MIRI: Eleven second-year Environmental Engineering (EnEn) students of Curtin University Malaysia visited the Bukit Tagar Sanitary Landfill (BTSL) in Hulu Selangor recently to learn more about Malaysia’s premier sanitary landfill.
The site visit was part of the ‘EnEn 2001 Solid and Hazardous Waste Management Unit’ of Curtin Malaysia’s Bachelor of Engineering programme. The students were accompanied by civil and construction engineering lecturer Dr Tay Ai Chen.
According to Tay, the visit gave the students valuable insights into how a sanitary landfill functions as a safe, eco-friendly solid waste management solution, as well as the technologies and methods used in handling waste and generating renewable energy.
On hand to welcome the group was BTSL manager Prasath Ramakrishnan and his staff.
Operated by KUB-Berjaya Enviro Sdn Bhd, BSTL was developed to provide a long-term solid waste management system for Kuala Lumpur and Selangor. It is a fully-engineered facility employing modern technology and international best practices, setting the benchmark for solid waste management in the country.
Prasath gave a detailed presentation on the landfill including its design and capacity, waste management processes, environmental monitoring and renewable energy production from methane gas – a by-product of waste decomposition. He also spoke about the awards and recognition the company had garnered for its environment-friendly projects.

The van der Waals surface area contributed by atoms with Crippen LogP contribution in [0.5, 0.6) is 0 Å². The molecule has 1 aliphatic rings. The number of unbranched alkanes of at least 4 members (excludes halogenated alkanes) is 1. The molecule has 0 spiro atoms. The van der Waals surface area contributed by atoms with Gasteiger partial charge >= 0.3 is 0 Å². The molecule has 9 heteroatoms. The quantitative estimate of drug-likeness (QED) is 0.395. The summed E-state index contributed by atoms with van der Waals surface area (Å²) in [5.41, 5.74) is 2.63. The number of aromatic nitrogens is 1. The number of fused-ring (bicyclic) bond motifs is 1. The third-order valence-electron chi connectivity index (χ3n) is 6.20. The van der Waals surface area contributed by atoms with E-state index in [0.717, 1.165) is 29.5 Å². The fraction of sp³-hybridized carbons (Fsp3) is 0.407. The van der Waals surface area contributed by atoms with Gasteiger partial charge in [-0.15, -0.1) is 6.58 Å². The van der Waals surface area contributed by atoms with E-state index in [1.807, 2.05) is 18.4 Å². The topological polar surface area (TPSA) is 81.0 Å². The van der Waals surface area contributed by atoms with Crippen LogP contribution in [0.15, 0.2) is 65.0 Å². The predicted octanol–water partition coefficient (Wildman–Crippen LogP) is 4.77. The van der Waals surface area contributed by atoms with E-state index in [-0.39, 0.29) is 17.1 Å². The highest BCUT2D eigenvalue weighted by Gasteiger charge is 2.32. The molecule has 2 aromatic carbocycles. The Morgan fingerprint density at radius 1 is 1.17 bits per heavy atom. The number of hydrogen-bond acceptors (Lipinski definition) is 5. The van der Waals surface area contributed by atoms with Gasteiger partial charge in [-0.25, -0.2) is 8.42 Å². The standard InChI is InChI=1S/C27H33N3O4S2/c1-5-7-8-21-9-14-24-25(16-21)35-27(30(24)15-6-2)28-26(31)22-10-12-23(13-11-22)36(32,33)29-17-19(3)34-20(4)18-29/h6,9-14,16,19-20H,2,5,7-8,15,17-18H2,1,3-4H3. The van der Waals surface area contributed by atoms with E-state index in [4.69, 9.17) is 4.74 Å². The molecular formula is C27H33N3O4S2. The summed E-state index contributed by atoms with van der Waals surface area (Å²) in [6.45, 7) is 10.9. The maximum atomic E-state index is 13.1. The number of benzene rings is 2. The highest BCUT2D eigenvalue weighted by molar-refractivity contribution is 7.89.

For student Chang Teng Wen, the site visit was a great opportunity to get a better picture of how municipal solid waste is converted to renewable energy using advanced technology.
“I hope that there would be an opportunity for me to work at BTSL in the future, to help conserve the environment in Malaysia and make it a better place to live in,” he remarked.
Meanwhile fellow student Yeow Peck Kah commented that the visit helped the students connect much of what they had learned with real industrial practices. It also gave them fresh perspectives on waste generation and the need to manage waste effectively.
Tay said the knowledge gained from the visit was very relevant to the course’s ‘Solid and Hazardous Waste Management Unit’.
“They now clearly understand how sanitary landfills operate, including the very useful function of generating waste by-products, such as methane, into green energy. As a result, they will be able to implement such knowledge and consider strategies to protect the environment in their future careers,” she said.
Tay added that courses at Curtin Malaysia are very industry-focused and site visits to various industries are integral components of the courses.
Curtin Malaysia provides a four-year Bachelor of Engineering in Environmental Engineering (Hons) programme, which was developed at the Malaysian campus and introduced in 2015.
According to the campus’ ‘EnEn’ programme coordinator Dr John Lau Sie Yon, due to the breadth and depth of the curriculum, students are equipped with complex engineering problem-solving skills and a highly practical and innovative engineering experience. Consequently, graduates of the course also enjoy career opportunities in a wide range of economic sectors.